Israel presents itself as the most gay-friendly country in the Middle East, and Tel Aviv frequently appears on lists of the best places in the world to be gay.
But homophobia does exist in Israel, and life can be trying for same-sex families, said Israeli developmental psychologist Tirtsa Joels during a recent visit to Montreal.
Joels, who is with the University of Haifa’s Centre for the Study of Child Development, recently spoke to a small gathering at Temple Emanu-El-Beth Sholom hosted by Israeli Consul General Ziv Nevo Kulman in collaboration with the Montreal LGBTQ Jewish group Ga’ava.
Although same-sex marriages are not legal in Israel, gay and lesbian couples with children are increasingly common there, Joels said. But the country’s judicial system is not always prepared to deal with the complicated cases involving such families, she added.
Joels is frequently called upon as a specialist in divorce and other family law cases. Matters can get quite complex when such couples separate or divorce, she said, and questions arise as to what is best for their children.
“There’s an open-minded attitude [to homosexuality] in Israel, but if you dig deep, you will find a lot of homophobia. Research has found that 25 per cent of Israelis would not live next door to a gay family.”
Same-sex couples can have what is called “known in public” legal recognition, which allows them some of the rights accorded to married people, she said, such as inheritance. It does not extend to them such common economic rights as taking out a mortgage jointly or taking advantage of tax benefits accorded people who are legally wed, Joels said.
At the municipal level, however, same-sex households generally enjoy the same benefits as others.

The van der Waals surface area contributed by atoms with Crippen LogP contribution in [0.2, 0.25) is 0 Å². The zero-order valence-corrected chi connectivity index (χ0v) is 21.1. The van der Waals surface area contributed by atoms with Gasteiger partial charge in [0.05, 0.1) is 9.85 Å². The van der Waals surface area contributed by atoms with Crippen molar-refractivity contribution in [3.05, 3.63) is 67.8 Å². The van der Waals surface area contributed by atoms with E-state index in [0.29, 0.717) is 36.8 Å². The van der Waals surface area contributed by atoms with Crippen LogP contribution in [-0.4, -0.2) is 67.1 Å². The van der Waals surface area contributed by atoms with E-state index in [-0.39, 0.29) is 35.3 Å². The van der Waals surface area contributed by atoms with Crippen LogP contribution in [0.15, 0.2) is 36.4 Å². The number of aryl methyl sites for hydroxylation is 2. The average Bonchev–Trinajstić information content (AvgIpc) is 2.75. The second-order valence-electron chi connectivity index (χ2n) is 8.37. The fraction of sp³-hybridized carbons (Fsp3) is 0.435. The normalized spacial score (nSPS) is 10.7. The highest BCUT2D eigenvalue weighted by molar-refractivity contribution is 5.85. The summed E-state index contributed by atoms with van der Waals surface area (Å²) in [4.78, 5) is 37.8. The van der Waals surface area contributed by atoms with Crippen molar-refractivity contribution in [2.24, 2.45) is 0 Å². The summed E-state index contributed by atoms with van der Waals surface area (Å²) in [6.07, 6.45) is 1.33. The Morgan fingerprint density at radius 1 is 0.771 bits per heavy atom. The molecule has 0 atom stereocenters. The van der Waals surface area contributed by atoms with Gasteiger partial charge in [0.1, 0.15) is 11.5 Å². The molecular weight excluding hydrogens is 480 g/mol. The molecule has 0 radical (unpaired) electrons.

She noted that it was only in 1988 that homosexuality ceased to be illegal in Israel. In 2005, lesbians were given the right to adopt children, but gay men still must go abroad to do so, Joels said.
Surrogacy is legal in Israel, but only for heterosexual couples. Gay men who want a biological child must find a surrogate mother outside Israel, often in a poor country, which raises the questions of morality, she said.
Lesbians can, of course, become pregnant through a sperm bank but, unlike in North America, the father is not necessarily anonymous and does not have to renounce his parenthood, she continued.
This is not theoretical, since more and more frequently, these donors are in the family picture and want their rights, she said.
There are cases where the sperm of the same donor impregnates both partners, Joels said, which is fine, unless those partners decide to split.
Things get really perplexing after one or more spouses in what was a legal marriage leaves that union to form a new family in a same-sex relationship, she said.
The result is that kids are under the shared custody of three and even four households, spending time with each. This is likely not in the children’s best interest, but the gay rights movement is strong in Israel, Joels said, and courts are reluctant to make judgments that it will oppose.
Israeli law still holds that in the case of marriage breakdown, children under age six are automatically placed in the custody of the mother, said Joels, who sits on a government committee trying to make parenting more equitable.